Finally contemporary education must inevitably be heavily weighted toward the sciences. . . . Our aim must be to make a great number of citizens at home in a technological environment, not alienated from the machines we use, not ignorant as consumers, who can enjoy the humanistic beauty of the sciences, and above all, who can understand the morality of a scientific way of life.

The ideal schools would take the form of small discussion groups of no more than twenty individuals. As has been indicated, these groups would utilize any effective environment that would be relevant to the interest of the group. Such education would be necessarily non-compulsory, for any compulsion to attend places authority in an external body disassociated from the needs and aspirations of the students. Moreover, compulsion retards and impedes the students' ability to learn.

The basic intention behind the compulsory attendance laws is not only to insure the socialization process but also to control the labor supply quantitatively within an industrialized economy characterized by unemployment and inflation. The public schools and universities have become large holding tanks of potential workers.

The universities are no longer free intellectual communities that participate actively on society. Goodman feels that they have evolved into academic corporations that have alienated students and professors through formal administrative procedures.

My argument, then, is a simple one. The colleges and universities are, as they always have been, self-governing communities. But the personal relations in such communities have come less and less to consist in growing up, in the meeting of veterans and students, in teaching and learning, and more and more in every kind of communication, policing, regulation, and motivation that is relative to administration. The community of scholars is replaced by a community of administrators and scholars with administrative mentalities, company men and time servers among the teachers, grade seekers and time servers among the students. And this new community mans a machine that, incidentally, turns out educational products.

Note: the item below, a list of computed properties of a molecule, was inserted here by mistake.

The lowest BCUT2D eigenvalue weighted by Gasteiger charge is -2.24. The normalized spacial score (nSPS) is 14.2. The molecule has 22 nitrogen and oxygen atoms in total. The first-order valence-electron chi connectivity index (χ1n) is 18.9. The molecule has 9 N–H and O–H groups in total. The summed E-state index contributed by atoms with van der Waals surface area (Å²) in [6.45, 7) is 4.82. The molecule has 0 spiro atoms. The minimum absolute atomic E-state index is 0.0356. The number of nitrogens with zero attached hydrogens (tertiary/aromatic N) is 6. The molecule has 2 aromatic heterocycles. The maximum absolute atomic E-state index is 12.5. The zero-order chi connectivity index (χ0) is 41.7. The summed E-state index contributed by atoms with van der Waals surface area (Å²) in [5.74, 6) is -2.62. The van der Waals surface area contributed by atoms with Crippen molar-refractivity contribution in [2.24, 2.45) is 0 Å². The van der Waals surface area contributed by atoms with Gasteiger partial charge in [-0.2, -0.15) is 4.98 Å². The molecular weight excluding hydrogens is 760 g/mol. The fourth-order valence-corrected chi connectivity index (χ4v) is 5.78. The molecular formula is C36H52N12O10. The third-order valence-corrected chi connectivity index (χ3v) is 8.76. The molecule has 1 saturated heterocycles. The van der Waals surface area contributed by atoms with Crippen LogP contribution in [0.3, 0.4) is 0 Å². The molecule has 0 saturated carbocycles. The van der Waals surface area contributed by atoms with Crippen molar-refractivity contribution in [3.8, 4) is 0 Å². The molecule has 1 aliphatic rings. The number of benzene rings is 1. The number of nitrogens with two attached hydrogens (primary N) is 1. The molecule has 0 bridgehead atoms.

Goodman's intense polemic against compulsory public schooling can be summarized by the following quotation from his Compulsory Miseducation and the Community of Scholars:

The school system as a whole with its increasingly set curriculum, stricter grading and incredible amounts of testing, is already a vast machine to shape acceptable responses. Programmed instruction closes the windows a Little tighter and it rigidifies the present departmentalization and dogma. But worst of all it tends to mummify the one lively virtue that any school does have, that is a community of youth and adults.

Ivan Illich (1927-) is popularly recognized for his critical expose, Deschooling Society.  Illich was born in Vienna and was educated in Rome's Gregorian University, where he received a master's degree in theology and philosophy, and at the University of Salzburg, where he received a doctorate in the philosophy of history. The most complete biography of Illich can be found in Francine Gray's Divine Disobedience. Illich's intense argument against compulsory public schooling generally reiterates Paul Goodman's critique, but Illich adds a revolutionary flavor to deschooling: the dismantling of the public education system would coincide with a pervasive abolition of all the suppressive institutions of society.